by Bob Green
Today, branded ingredients are in greater demand than ever before. This is not only due to recent quality issues in the marketplace, but also to the passage of the new cGMPs (current good manufacturing practices). While the responsibility for meeting cGMPs technically falls on finished goods manufacturers, it only follows that manufacturers will look to ingredient suppliers for scientifically supported ingredients that follow strict quality assurance and quality control (QA/QC) guidelines. Branded ingredients not only meet these criteria, they provide quality value, as well as safety, security and support—necessary for the long-term viability, confidence and stability of a consumer brand.
Building branded ingredients in the natural products arena begins with nutrients rooted in nature and steeped in research. They are usually born by hypothesis. But to have true value, branded ingredients must have proven, real-life applications. Otherwise, what’s the difference between a branded ingredient and a generic? The investment in research can never end if a branded ingredient is to meet cGMPs, add value to a formula, build interest at retail, withstand detractors’ scrutiny and endure the test of time in an ever-changing industry.
Anyone investigating bitter orange, for example, will find that the majority of research studies on the subject use the patented bitter-orange extract Advantra Z, rather than generic. Ongoing research and the support of Nutratech, the exclusive supplier, for the scientific community led to the discovery of the significant differentiating factor of the branded ingredient. Research that found the dominant amine in Advantra Z is p synephrine, a stable isomer of synephrine, versus n synephrine, provided a significant selling point for the branded ingredient versus generic.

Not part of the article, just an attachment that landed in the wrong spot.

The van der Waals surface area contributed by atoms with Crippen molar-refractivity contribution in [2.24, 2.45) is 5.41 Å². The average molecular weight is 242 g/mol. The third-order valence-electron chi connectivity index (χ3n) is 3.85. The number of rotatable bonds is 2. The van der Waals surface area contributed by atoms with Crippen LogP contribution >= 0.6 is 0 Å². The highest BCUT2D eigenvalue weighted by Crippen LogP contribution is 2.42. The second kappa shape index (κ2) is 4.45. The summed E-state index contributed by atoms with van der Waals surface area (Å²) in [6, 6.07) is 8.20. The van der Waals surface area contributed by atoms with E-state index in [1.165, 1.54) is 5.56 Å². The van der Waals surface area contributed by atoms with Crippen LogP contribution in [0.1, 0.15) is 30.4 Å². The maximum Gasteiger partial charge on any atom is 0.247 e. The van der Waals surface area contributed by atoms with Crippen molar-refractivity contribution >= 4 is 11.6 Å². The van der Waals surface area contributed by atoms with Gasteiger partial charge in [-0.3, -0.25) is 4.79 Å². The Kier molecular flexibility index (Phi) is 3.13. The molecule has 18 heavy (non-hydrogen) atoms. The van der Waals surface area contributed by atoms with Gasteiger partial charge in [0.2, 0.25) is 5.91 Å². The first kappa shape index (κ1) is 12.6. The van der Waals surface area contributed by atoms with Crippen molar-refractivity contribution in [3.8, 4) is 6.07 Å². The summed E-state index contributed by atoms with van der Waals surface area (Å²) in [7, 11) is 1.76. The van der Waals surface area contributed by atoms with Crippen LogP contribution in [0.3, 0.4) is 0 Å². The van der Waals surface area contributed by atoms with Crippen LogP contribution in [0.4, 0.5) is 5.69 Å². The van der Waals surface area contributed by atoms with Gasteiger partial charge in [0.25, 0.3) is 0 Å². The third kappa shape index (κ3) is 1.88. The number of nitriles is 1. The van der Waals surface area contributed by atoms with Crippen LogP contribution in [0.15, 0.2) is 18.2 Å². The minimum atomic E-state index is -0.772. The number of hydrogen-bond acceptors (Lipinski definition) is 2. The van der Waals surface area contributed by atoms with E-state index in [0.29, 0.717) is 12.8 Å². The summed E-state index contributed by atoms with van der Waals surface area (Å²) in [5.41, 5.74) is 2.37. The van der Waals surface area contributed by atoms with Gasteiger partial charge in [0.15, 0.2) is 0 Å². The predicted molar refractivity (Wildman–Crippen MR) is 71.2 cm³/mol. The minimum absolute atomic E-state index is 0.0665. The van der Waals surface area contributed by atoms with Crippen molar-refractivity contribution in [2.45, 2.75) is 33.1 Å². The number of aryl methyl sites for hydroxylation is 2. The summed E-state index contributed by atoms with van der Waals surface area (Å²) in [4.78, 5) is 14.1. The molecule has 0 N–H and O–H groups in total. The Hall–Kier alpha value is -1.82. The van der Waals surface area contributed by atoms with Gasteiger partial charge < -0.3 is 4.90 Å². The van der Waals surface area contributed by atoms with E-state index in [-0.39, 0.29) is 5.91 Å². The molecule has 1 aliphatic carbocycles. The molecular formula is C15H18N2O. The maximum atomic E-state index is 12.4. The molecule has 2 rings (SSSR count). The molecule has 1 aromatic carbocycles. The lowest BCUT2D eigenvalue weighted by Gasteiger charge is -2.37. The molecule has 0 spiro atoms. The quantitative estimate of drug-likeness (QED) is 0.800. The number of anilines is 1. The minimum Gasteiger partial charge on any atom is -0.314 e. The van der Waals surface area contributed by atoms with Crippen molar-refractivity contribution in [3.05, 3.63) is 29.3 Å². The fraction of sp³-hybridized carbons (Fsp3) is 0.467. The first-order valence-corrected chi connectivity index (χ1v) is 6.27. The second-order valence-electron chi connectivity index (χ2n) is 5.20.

Branded ingredient suppliers often find investments in QC and science provide a marketing advantage in product development. When manufacturers are provided with all the necessary testing documentation they need, it saves both time and money. Further, suppliers can develop marketing and educational materials—ad campaigns, PR programs, websites—to build confidence among manufacturers, retailers and consumers.
Some parties question whether to patent a branded ingredient; however, if a supplier has invested in the research and QC, it makes sense to protect them with a patent and then defend them legally if infringement occurs.
Stable supplier relationships are another key step in the QC process. Most branded ingredients require stringent harvesting and manufacturing methods and other QA protocols from production through packaging. It’s simply not feasible to change suppliers overnight and expect them to deliver the quality consumers and cGMPs demand. Working in partnership to hone manufacturing practices and adopt stringent QC standards helps to guarantee consistent quality for every batch.
The final portion of the equation is the price dilemma. While branded ingredients are generally perceived as significantly more expensive, when looking at value, the choice is clear. Branded ingredients do cost more than generic counterparts, but the price reflects the value brought from an investment in research, QC and testing, intellectual property and marketing support. These are significant advantages to manufacturers incorporating branded ingredients, and using them builds confidence among retailers and consumers. Interestingly, the price difference is often relatively insignificant, particularly as consumers seek quality products with value that is rooted in safety and efficacy. Because branded ingredients undergo rigorous QA protocols and are backed by research, they have the ability to withstand the test of time and deliver long-term success to users.
Bob Green is the president of Nutratech Inc., the West Caldwell, NJ-based exclusive worldwide distributor of Advantra Z.